Couples forced to change wedding plans in government shutdown
Last Updated: 61 days ago
The Internet gave a standing ovation to Comedy Central's Stephen Colbert on Friday, after the political satirist officiated an on-air wedding for a couple whose plans were ruined by the government shutdown.
Mike Cassesso and MaiLien Le had originally arranged to have their nuptials take place at the Jefferson Memorial in Washington, D.C., where they also had their first date. But the memorial is one of 401 federally funded locations across the country now closed by the budget impasse. After learning of the couple, Colbert swooped in like a celebrity fairy godfather to set things right, even having Mandy Patinkin serenade the pair with a Jewish blessing.
Not all engaged couples have been as fortunate.
"Basically, if you were planning to get married at a national monument or inside of a courthouse in D.C., you're out of luck," said Stephanie Fraiman, a spokesperson for TheKnot.com, which is providing relocation resources for couples now scrambling at the last minute.
Two dozen weddings scheduled for October at the National Mall and memorial parks in D.C. were already canceled. Hundreds more couples across the country planning to wed at locations such as Grand Canyon National Park, Joshua Tree, Acadia and others have also been impacted or received notification that they may lose their event permits.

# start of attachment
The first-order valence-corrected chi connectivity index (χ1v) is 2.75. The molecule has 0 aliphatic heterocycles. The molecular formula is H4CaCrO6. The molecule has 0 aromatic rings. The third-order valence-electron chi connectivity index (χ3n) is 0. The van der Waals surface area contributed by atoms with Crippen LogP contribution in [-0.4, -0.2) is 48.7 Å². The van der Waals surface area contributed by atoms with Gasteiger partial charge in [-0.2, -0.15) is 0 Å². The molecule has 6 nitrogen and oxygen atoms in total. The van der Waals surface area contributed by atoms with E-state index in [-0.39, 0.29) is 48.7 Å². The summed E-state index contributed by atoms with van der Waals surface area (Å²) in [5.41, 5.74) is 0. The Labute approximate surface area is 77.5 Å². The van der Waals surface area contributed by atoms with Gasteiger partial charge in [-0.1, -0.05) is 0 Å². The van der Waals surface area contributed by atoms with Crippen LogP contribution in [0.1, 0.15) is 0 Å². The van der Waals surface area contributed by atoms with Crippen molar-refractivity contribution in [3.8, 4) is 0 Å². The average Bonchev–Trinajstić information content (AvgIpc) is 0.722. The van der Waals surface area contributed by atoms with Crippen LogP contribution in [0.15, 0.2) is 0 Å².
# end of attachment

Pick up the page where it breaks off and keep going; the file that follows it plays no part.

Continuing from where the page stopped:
"I feel helpless. I feel frustrated and crushed that my childhood dream isn't happening," San Diego resident Dana Johnson told KGTV. She and her fiance, Brian Adams, were supposed to hold their ceremony on top of Glacier Point in Yosemite National Park on Friday.
Even their reception space -- the Awhanee Hotel, located in Yosemite, where Johnson had planned to host an intimate reception dinner for 15 -- was off-limits.
"We found out it was real, that the gates were going to be locked and the guests are going to be escorted out of the Awhanee and that all the permits were null and void," said Johnson, who was considering her options after a year of planning and investing $5,000 in the affair.
On the community boards of TheKnot.com, another bride was venting her frustrations trying to find a new site after the Cape Cod National Seashore was closed off on Tuesday.
"If you were planning to get married in a national park, chances are most of your other vendors are intact and you just need a new venue," said Anja Winikka, TheKnot.com site director. "We recommend trying to get a permit for an alternate city or state park. You can get a similar look and feel, and city and state parks are open."
Alternatively, Winikka recommended calling nearby restaurants or venues for short-notice availability.
That's exactly what Scott Miller had to do after his plans to pop the question to girlfriend Sara Scherrer were derailed by the government shutdown.
"We're in San Francisco for the week and I was planning on proposing at the Golden Gate Bridge, followed by dinner at Cliff House in the national park," said Miller, who lives in Orlando, Fla. "I heard from them on Wednesday that they were closing and then I went over to the park, and they've chained off the parking lot."
But a few obstacles weren't going to get in the way of true love.
"I'm moving forward with the plan, a photographer will be following us around to capture the moment, and I made a new reservation at a place that is nowhere near as nice," he said. "But it will all be fine. There are worse things that could happen."
If your wedding has been affected by the government shutdown, email firstname.lastname@example.org for information on alternate location sites, vendors, and other issues.